PARKLAND, Wash. (AP) — At some point each week since athletes returned to campus, Pacific Lutheran football coach Brant McAdams has donned the full uniform of personal protective equipment — gown, gloves, mask and face shield.
There was never a chapter in any of the books on becoming a small college football coach that addressed administering COVID-19 tests in the midst of a pandemic. Now it’s something he’s doing weekly to give his players the chance at a season.
“We’ve all joked around at some point, like, if they tell me to wear a funny hat and dress weird and hop on one leg, and that’s what we got to do to be able to give these kids this experience, that’s what we’ll do,” McAdams said.
For all the attention lavished on the Power 5 conferences as they tried to take the field last fall, it won’t be the only college football being played during the 2020-21 school year.
The next wave arrives Saturday when a handful of NCAA Division III and NAIA programs begin some form of delayed season. McAdams’ team will be one of those in action, making the 20-minute drive to face rival Puget Sound in one of nine games scheduled at the Division III level.
“We felt like we were installing for no opponent for nine months,” Puget Sound coach Jeff Thomas said. “So now to be able to be in a position where we’re getting ready to play a different opponent, or purposeful practice, where we’re not just talking about social distancing, but now leading to football-specific techniques, it’s been nice to finally have some semblance of normal.”
Two conferences at the NAIA level — the Mid-South and Mid-States Football Association — will have some teams beginning play Saturday as well. Teams in 11 other Division III leagues and three NAIA leagues intend to play in the spring.
Division II has four conferences set to play with another handful of schools scheduling games. FCS programs will begin as early as next week with the division’s championship schedule set to conclude in mid-May.
Getting to this point for the smaller schools, for whom exposure and TV revenues aren’t a factor, has been an exercise in flexibility and perseverance.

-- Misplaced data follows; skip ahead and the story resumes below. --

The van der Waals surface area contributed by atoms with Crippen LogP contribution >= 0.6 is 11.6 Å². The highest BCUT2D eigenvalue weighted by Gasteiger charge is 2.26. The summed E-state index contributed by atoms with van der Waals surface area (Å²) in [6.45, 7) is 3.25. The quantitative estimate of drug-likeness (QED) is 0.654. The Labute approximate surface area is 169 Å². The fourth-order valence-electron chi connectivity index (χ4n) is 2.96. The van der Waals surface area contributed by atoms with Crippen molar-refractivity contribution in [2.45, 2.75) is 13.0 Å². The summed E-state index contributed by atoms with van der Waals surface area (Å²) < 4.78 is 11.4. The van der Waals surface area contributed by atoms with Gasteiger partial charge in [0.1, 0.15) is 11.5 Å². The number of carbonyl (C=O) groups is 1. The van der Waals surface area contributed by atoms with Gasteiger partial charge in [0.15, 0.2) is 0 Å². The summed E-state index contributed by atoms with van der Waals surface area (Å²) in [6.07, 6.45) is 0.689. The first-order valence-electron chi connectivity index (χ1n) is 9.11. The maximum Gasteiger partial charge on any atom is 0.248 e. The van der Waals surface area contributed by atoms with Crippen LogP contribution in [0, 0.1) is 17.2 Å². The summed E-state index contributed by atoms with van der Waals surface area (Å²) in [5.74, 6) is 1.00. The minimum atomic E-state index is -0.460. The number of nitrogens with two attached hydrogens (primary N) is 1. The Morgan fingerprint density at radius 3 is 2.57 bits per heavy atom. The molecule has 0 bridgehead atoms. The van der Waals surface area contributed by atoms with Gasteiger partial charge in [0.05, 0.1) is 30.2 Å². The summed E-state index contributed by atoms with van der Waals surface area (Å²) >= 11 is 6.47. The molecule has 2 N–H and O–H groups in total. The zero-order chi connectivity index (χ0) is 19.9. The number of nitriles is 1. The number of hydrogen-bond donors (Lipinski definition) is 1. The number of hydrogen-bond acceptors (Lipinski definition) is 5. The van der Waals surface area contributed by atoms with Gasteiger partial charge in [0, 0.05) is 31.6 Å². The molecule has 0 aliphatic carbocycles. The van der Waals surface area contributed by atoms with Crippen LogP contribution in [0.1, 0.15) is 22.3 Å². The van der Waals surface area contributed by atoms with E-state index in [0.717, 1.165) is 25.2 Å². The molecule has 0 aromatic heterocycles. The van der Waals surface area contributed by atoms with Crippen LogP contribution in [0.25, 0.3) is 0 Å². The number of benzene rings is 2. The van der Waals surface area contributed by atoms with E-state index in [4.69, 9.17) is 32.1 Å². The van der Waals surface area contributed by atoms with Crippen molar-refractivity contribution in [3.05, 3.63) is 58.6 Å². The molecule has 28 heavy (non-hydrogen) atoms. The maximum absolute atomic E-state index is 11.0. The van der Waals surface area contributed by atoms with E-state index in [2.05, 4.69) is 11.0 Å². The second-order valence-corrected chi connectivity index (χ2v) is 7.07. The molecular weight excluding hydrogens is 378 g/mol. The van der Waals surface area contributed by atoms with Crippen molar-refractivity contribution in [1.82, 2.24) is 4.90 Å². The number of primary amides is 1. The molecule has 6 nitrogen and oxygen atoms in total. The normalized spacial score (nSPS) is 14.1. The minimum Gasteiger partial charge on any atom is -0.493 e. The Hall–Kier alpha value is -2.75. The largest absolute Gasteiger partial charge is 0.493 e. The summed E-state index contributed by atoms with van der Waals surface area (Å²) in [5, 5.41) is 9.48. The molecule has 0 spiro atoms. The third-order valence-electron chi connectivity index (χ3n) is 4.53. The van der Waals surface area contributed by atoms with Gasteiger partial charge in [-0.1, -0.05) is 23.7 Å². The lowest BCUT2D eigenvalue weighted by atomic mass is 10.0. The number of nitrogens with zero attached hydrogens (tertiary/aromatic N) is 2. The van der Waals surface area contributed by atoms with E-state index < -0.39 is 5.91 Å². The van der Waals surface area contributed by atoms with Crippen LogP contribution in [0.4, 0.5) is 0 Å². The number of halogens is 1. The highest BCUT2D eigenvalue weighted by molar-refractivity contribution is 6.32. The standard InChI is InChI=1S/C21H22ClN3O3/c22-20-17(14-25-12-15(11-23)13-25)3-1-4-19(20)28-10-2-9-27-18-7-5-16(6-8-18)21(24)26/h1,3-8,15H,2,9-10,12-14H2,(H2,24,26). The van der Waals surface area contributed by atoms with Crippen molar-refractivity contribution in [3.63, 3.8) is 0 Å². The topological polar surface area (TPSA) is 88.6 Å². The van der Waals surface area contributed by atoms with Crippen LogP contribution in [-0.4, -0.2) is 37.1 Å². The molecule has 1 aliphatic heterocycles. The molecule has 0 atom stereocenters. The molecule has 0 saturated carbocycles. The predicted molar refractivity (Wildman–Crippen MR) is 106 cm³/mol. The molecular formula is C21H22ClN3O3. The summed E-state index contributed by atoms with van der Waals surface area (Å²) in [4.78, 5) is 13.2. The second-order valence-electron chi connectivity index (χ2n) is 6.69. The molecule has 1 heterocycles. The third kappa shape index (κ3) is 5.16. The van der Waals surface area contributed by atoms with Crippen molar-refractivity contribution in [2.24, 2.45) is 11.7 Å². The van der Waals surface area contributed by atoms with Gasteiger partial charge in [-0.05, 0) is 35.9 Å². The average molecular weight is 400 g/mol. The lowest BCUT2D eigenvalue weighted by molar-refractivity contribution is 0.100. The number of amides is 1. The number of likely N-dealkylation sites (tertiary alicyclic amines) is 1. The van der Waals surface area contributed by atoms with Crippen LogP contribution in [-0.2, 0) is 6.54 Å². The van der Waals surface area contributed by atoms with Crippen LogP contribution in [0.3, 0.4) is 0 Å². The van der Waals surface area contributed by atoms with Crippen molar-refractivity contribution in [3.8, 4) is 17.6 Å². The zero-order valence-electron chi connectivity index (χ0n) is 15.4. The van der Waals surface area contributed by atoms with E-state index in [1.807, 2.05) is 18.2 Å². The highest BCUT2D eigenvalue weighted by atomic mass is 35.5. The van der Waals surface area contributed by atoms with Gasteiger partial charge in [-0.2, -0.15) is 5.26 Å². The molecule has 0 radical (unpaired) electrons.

“I’m dizzy a lot of times, trying to remember all these pieces and how they intersect and connect,” Puget Sound athletic director Amy Hackett said. “We work through all these different agencies to pull it together and I think we’ve done a fairly good job. We knew we were going to have hiccups along the way.”
As with the big programs that played in the fall, testing, distancing and protective equipment have topped the priority list for trying to pull off a season. In the case of Pacific Lutheran and Puget Sound, athletic departments are partnering with the university to fund the testing.
All athletes are being tested three days per week at Pacific Lutheran using nasal antigen tests but, because of staffing limitations, all coaches and athletic staff were trained and are required to administer the tests.
Imagine Nick Saban or Dabo Sweeney taking time away from game planning to throw on PPE and process tests and the gulf between the power programs and what the small schools are trying to accomplish becomes obvious.
“I think it’s important for our coaches to understand some of what it takes to be able to have their athletes being able to practice and compete,” Pacific Lutheran interim athletic director Jen Thomas said. “And I think it’s good for the athletes to see their coaches and other coaches coming together to be able to do this.”
A few miles away, Puget Sound is using self-administered saliva tests along with twice daily attestation screenings.
Despite their efforts, the programs haven’t been able to keep the coronavirus away completely. A pair of Puget Sound players tested positive in early January after returning from Christmas break, but both were discovered during a required quarantine before practices began.
At Pacific Lutheran, senior tight end Ryan Flood was one who had a late start to January practices after contracting COVID over the holidays.
“Pretty much my whole family got it. My grandparents got it. It’s scary,” Flood said. “But it kind of got to the point where it is what it is. You got to stay quarantined. You got to get through it. You got to just take care of yourself. But it was tough for a little while.”
School athletics officials are fully aware one infection could mean the four-game Division III schedule could be reduced. Because of the uncertainty, Hackett said Puget Sound will honor its seniors during Saturday’s game rather than wait for its final scheduled game on March 6 against Whitworth.
Players and coaches will have tremendous appreciation for getting at least one more game when the teams line up this weekend.
“Especially for me as a senior, I wasn’t planning on coming back for a fifth year,” Puget Sound linebacker Zachary Meyer said. “So just having that opportunity to get a last little bit of football is like a dream.”
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